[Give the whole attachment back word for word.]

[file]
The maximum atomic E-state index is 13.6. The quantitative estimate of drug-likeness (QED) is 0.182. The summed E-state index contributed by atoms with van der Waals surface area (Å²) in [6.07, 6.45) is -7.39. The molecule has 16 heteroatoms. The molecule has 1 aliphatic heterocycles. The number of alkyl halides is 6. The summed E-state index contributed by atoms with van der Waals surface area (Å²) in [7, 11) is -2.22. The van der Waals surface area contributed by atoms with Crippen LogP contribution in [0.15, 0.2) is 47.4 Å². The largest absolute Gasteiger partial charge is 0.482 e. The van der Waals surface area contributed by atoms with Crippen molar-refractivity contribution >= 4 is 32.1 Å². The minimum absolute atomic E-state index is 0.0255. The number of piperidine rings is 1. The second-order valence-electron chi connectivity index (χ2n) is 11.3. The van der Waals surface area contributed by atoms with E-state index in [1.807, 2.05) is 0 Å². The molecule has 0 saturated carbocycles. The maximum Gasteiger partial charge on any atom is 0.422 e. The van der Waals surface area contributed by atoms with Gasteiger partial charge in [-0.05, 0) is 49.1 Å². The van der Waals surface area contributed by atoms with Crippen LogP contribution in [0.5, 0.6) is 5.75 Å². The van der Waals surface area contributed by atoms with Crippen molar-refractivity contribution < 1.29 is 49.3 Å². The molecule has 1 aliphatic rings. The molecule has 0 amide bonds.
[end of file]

The maximum atomic E-state index is 13.6. The quantitative estimate of drug-likeness (QED) is 0.182. The summed E-state index contributed by atoms with van der Waals surface area (Å²) in [6.07, 6.45) is -7.39. The molecule has 16 heteroatoms. The molecule has 1 aliphatic heterocycles. The number of alkyl halides is 6. The summed E-state index contributed by atoms with van der Waals surface area (Å²) in [7, 11) is -2.22. The van der Waals surface area contributed by atoms with Crippen LogP contribution in [0.15, 0.2) is 47.4 Å². The largest absolute Gasteiger partial charge is 0.482 e. The van der Waals surface area contributed by atoms with Crippen molar-refractivity contribution >= 4 is 32.1 Å². The minimum absolute atomic E-state index is 0.0255. The number of piperidine rings is 1. The second-order valence-electron chi connectivity index (χ2n) is 11.3. The van der Waals surface area contributed by atoms with E-state index in [1.807, 2.05) is 0 Å². The molecule has 0 saturated carbocycles. The maximum Gasteiger partial charge on any atom is 0.422 e. The van der Waals surface area contributed by atoms with Gasteiger partial charge in [-0.05, 0) is 49.1 Å². The van der Waals surface area contributed by atoms with Crippen LogP contribution in [0.5, 0.6) is 5.75 Å². The van der Waals surface area contributed by atoms with Crippen molar-refractivity contribution < 1.29 is 49.3 Å². The molecule has 1 aliphatic rings. The molecule has 0 amide bonds.